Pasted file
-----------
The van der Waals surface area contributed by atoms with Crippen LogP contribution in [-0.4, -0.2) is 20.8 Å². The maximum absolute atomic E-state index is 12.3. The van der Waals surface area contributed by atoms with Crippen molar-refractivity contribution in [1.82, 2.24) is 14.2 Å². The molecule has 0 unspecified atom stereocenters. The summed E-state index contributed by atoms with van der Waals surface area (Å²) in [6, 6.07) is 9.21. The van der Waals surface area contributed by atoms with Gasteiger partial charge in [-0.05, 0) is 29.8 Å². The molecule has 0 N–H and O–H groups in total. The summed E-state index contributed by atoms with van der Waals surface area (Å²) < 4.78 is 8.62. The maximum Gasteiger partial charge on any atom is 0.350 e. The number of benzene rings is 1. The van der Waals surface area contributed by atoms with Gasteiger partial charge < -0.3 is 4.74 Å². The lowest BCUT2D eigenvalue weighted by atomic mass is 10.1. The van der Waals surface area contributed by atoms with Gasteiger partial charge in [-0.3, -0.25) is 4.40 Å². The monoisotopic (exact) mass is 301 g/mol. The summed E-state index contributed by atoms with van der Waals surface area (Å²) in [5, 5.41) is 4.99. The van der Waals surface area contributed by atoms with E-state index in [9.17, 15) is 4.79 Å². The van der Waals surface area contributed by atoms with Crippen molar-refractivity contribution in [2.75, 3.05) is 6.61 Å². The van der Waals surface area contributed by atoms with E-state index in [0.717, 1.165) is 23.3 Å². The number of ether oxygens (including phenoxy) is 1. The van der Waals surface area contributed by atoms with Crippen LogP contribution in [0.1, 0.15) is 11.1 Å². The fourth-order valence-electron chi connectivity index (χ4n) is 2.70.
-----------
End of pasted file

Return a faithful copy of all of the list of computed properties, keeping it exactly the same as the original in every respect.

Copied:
The van der Waals surface area contributed by atoms with Crippen LogP contribution in [-0.4, -0.2) is 20.8 Å². The maximum absolute atomic E-state index is 12.3. The van der Waals surface area contributed by atoms with Crippen molar-refractivity contribution in [1.82, 2.24) is 14.2 Å². The molecule has 0 unspecified atom stereocenters. The summed E-state index contributed by atoms with van der Waals surface area (Å²) in [6, 6.07) is 9.21. The van der Waals surface area contributed by atoms with Gasteiger partial charge in [-0.05, 0) is 29.8 Å². The molecule has 0 N–H and O–H groups in total. The summed E-state index contributed by atoms with van der Waals surface area (Å²) < 4.78 is 8.62. The maximum Gasteiger partial charge on any atom is 0.350 e. The number of benzene rings is 1. The van der Waals surface area contributed by atoms with Gasteiger partial charge < -0.3 is 4.74 Å². The lowest BCUT2D eigenvalue weighted by atomic mass is 10.1. The van der Waals surface area contributed by atoms with Gasteiger partial charge in [-0.3, -0.25) is 4.40 Å². The monoisotopic (exact) mass is 301 g/mol. The summed E-state index contributed by atoms with van der Waals surface area (Å²) in [5, 5.41) is 4.99. The van der Waals surface area contributed by atoms with E-state index in [9.17, 15) is 4.79 Å². The van der Waals surface area contributed by atoms with Crippen molar-refractivity contribution in [2.75, 3.05) is 6.61 Å². The van der Waals surface area contributed by atoms with E-state index in [0.717, 1.165) is 23.3 Å². The number of ether oxygens (including phenoxy) is 1. The van der Waals surface area contributed by atoms with Crippen LogP contribution in [0.1, 0.15) is 11.1 Å². The fourth-order valence-electron chi connectivity index (χ4n) is 2.70.